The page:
A Christmas Story was released in November of 1983 and didn't fare too well, thanks in part to the aforementioned fact that people didn't really care for Christmas movies in the 80's. The film stopped playing at most theaters by the time Christmas rolled around, but some people put up a fuss and few hundred theaters let it stay until January. Released initially by MGM, the movie grossed a little over $19 million and probably would have faded into the background of forgotten Christmas movies had it not been given a second chance on video and TV viewings. It first aired on HBO in 1985 and quickly gained a following. It was then aired by WGN, WTBS, and Fox in the late 80's and early 90's, each of which started the tradition of showing the movie on or the day after Thanksgiving. Ted Turner acquired MGM in the mid-80's and therefore owned A Christmas Story. He took advantage of the movie's growing popularity by putting it on all three of his major channels, TNT, TBS, and TCM. The tradition of having 24 hours of A Christmas Story started in 1997 on TNT, which lasted until TNT realized it was a serious drama station and was too cool for Christmas movies. In 2004 TBS took over the Christmas Story marathon and it has stayed there since. Each year it gains more and more viewers, so Turner must be doing something right. Honestly I think it's hurting the long term value of the movie by over-saturating us with it, but people still watch It's a Wonderful Life after all these years and it's on every Christmas.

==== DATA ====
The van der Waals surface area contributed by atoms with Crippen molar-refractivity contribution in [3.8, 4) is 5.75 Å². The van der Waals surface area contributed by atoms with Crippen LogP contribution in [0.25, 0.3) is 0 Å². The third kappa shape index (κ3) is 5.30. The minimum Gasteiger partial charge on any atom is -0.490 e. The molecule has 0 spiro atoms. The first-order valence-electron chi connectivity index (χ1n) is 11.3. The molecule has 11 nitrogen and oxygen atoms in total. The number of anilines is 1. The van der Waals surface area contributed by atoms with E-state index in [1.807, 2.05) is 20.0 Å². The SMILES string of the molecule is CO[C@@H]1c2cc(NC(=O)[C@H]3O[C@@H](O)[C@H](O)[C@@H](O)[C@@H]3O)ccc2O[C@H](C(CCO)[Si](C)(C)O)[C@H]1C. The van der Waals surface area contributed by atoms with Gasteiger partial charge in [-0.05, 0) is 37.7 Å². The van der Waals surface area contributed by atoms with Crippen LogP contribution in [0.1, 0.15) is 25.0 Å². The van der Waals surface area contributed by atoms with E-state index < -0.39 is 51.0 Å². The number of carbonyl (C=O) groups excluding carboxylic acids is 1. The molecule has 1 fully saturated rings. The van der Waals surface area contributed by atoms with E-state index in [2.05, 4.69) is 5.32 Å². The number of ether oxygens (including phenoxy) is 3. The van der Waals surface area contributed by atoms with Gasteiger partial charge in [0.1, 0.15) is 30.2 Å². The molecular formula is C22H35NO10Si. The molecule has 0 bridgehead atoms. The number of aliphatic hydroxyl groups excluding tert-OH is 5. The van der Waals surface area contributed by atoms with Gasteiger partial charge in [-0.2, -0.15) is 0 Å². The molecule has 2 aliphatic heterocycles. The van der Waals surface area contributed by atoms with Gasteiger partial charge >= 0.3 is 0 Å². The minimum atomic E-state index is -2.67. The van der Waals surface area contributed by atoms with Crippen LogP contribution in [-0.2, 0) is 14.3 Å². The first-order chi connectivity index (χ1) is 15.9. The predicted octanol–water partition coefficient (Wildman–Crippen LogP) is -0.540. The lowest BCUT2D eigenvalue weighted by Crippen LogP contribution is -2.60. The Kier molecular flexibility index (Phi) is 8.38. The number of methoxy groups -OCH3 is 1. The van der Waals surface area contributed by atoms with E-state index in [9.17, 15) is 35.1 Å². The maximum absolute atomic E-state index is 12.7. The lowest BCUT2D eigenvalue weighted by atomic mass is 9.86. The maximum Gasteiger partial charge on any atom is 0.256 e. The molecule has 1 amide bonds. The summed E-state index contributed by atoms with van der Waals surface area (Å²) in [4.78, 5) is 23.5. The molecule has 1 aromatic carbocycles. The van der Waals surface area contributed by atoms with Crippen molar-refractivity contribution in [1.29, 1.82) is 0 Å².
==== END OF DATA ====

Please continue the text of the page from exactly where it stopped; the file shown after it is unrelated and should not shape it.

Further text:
So are you one of the people that love or loathe this movie? As you know, I love it, but I grew up with it, so maybe I'm biased. I appreciate the dark humor and the hyperbolic antics. It's not your traditional Christmas movie. A kid wants something the whole movie, is warned about having that thing, and then when he does receive said thing, he promptly does the thing people warned him about. Go figure. Such is the struggle of being a kid though, right? We've all had to put on the "bunny suit." We've all wanted something awesome that had unforeseen consequences. We've all accidentally said a bad word in front of our parents, though at lease mine didn't end up with soup in the mouth. A Christmas Story is legit funny, entertaining, and so what if it's everywhere on Christmas, it's still awesome.